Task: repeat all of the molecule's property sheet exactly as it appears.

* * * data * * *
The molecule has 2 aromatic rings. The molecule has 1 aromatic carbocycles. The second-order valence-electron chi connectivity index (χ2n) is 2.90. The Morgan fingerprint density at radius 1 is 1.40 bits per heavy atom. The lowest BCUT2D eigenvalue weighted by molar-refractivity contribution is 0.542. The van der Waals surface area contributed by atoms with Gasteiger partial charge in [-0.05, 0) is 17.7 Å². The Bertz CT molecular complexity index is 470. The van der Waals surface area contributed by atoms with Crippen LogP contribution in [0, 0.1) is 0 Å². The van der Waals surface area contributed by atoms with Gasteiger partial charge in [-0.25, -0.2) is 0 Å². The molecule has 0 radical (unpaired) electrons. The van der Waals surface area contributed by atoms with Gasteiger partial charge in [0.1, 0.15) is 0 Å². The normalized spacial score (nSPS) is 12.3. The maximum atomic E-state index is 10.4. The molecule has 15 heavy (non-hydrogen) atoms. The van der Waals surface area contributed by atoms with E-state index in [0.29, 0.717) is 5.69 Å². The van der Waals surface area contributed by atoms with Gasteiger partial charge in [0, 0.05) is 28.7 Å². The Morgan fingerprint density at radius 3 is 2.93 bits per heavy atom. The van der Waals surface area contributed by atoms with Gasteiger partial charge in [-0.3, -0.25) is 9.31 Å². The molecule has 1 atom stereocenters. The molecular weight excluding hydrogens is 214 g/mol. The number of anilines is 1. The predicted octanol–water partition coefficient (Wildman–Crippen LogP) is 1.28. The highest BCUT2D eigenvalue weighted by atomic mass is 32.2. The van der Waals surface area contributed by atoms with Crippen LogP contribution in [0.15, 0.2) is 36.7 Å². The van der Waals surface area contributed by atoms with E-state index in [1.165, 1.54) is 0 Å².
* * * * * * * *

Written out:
The molecule has 2 aromatic rings. The molecule has 1 aromatic carbocycles. The second-order valence-electron chi connectivity index (χ2n) is 2.90. The Morgan fingerprint density at radius 1 is 1.40 bits per heavy atom. The lowest BCUT2D eigenvalue weighted by molar-refractivity contribution is 0.542. The van der Waals surface area contributed by atoms with Gasteiger partial charge in [-0.05, 0) is 17.7 Å². The Bertz CT molecular complexity index is 470. The van der Waals surface area contributed by atoms with Crippen LogP contribution in [0, 0.1) is 0 Å². The van der Waals surface area contributed by atoms with Gasteiger partial charge in [-0.25, -0.2) is 0 Å². The molecule has 0 radical (unpaired) electrons. The van der Waals surface area contributed by atoms with Gasteiger partial charge in [0.1, 0.15) is 0 Å². The normalized spacial score (nSPS) is 12.3. The maximum atomic E-state index is 10.4. The molecule has 15 heavy (non-hydrogen) atoms. The van der Waals surface area contributed by atoms with E-state index in [0.29, 0.717) is 5.69 Å². The van der Waals surface area contributed by atoms with Gasteiger partial charge in [0, 0.05) is 28.7 Å². The Morgan fingerprint density at radius 3 is 2.93 bits per heavy atom. The van der Waals surface area contributed by atoms with Gasteiger partial charge in [-0.3, -0.25) is 9.31 Å². The molecule has 1 atom stereocenters. The molecular weight excluding hydrogens is 214 g/mol. The number of anilines is 1. The predicted octanol–water partition coefficient (Wildman–Crippen LogP) is 1.28. The highest BCUT2D eigenvalue weighted by atomic mass is 32.2. The van der Waals surface area contributed by atoms with Crippen LogP contribution in [0.15, 0.2) is 36.7 Å². The van der Waals surface area contributed by atoms with E-state index in [1.165, 1.54) is 0 Å².